Wheelbarrow

A wheelbarrow is a lot like a roto-tiller, it has a specific time and place for usefulness, and for the most part sits around unused until it’s needed.  The wife brought into the marriage the one she’s had for 40 plus years, it has a wide barrow (tray) and just one solid wheel like most traditional ones have.  Two steel bars make the handles, they wind down and around the tray underneath and are bolted to the frame that constitutes the ‘feet’ and support the wheel mechanism.  When it was new it was a cheery red, now it’s a mottled rusted color with small patches of the original red peeking out from the patina.

It also is very worn down over the years.  The wheel is somewhat cracked, there are two bolts sheared off on the underside and within the last two weeks the hollow steel bar that makes the right handle has finally rusted through and broken, just under the tailong edge of the barrow.  Part is still supported by the bolts, and the other part sort of swings free.  Getting it welded might be a bit of a chore, but the wife believed that there was a cheaper/easier way to accomplish this, with a product called ‘JB WELD‘.  Granted it’s a substance that I’ve never used before, and a friend of mine informed me that it might work, but it won’t necessarily be as good a fix as someone spot welding the two pieces of metal together, either with a mig or tig weld.  Since I know literally nothing about the ins and outs of welding, I’d have to find a place that did the work, and would be interested in fixing a 40 yr old wheelbarrow.  Not the easiest task in the world, mind you.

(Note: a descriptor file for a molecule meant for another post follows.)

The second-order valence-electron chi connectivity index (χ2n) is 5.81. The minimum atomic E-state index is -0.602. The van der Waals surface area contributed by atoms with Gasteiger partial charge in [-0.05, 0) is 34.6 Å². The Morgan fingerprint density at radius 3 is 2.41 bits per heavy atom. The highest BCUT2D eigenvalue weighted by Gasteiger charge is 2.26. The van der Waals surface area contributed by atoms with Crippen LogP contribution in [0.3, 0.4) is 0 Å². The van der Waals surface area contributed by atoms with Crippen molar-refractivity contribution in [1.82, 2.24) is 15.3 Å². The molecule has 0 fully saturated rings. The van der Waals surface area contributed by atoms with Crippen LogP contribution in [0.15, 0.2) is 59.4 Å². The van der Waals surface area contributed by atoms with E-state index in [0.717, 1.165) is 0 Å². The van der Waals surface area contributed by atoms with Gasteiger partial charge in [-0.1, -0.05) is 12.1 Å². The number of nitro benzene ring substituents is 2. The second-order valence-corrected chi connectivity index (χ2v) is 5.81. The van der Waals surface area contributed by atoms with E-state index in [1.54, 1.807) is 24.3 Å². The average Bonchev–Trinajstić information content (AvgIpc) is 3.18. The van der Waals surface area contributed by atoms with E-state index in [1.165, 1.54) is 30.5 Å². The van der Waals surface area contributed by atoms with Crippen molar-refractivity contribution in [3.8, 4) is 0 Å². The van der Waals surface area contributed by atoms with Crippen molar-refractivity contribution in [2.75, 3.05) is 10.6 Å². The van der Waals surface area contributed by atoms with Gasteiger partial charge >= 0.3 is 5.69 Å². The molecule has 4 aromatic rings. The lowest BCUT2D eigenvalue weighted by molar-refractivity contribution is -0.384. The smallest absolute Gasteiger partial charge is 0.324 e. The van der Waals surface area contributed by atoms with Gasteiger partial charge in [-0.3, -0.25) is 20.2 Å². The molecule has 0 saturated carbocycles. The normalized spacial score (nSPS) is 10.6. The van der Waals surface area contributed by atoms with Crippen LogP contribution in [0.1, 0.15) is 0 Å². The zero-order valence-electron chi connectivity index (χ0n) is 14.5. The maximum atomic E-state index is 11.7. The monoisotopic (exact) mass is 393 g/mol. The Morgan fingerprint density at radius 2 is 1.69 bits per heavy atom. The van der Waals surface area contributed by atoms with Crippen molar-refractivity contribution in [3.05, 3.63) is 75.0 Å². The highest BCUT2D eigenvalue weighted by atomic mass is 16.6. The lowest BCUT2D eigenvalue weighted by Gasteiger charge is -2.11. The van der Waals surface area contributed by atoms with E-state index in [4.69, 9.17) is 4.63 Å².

From what I’ve been reading, the process is pretty straightforward.  Get the pieces in line, clean up the rusty area and then mix and apply the product around and over where the break is.  Then let it sit for four to six hours to cure.  After that, it should be good to go.  Having viewed a few YouTube videos, I can see that it will probably stand up to light use, but any heavy loads would end up probably breaking it all over again.  So in the meantime, we’re shopping for a new wheelbarrow.  Which has proven not to be the easiest thing either.

When I was growing up, my Dad had a pretty sturdy model, it was green, had oak handles and the tire was pneumatic, in other words, like a bicycle tire, it had an inner tube inside.  Why I decided to part with it I have no clue, but probably because I was moving across the state and didn’t really have use for it anymore.  So it got either sold, or left behind when we moved out of the parents’ house in 1992.  I didn’t see any sign of it when I visited the property in 2017.  So either it rusted out, or someone else is using it now.

With my birthday coming up, the wife has decided this is going to be my birthday present.  But even though I’m likely to be using it mostly, it needs to be a design that she can easily use as well, and we’re not alike in terms of size, ability to lift and so on.  So a traditional one-wheel model isn’t going to be sufficient, it needs to have a sizable (preferably steel) barrow, two wheels for stability and the ability to go over a curb or impediments without tipping over at an inopportune moment.  Having looked over the wares the nearby Lowes had to offer, and searching on Amazon, its not as easy a prospect as I would have thought.  Most of the ones on Amazon are similar to one another, the vast majority have poly or plastic barrows, and the wheels are either solid pieces or they’re not well supported underneath.  There was even one that came directly from China that was going to take two MONTHS to arrive.  Yeah, no thanks on that one.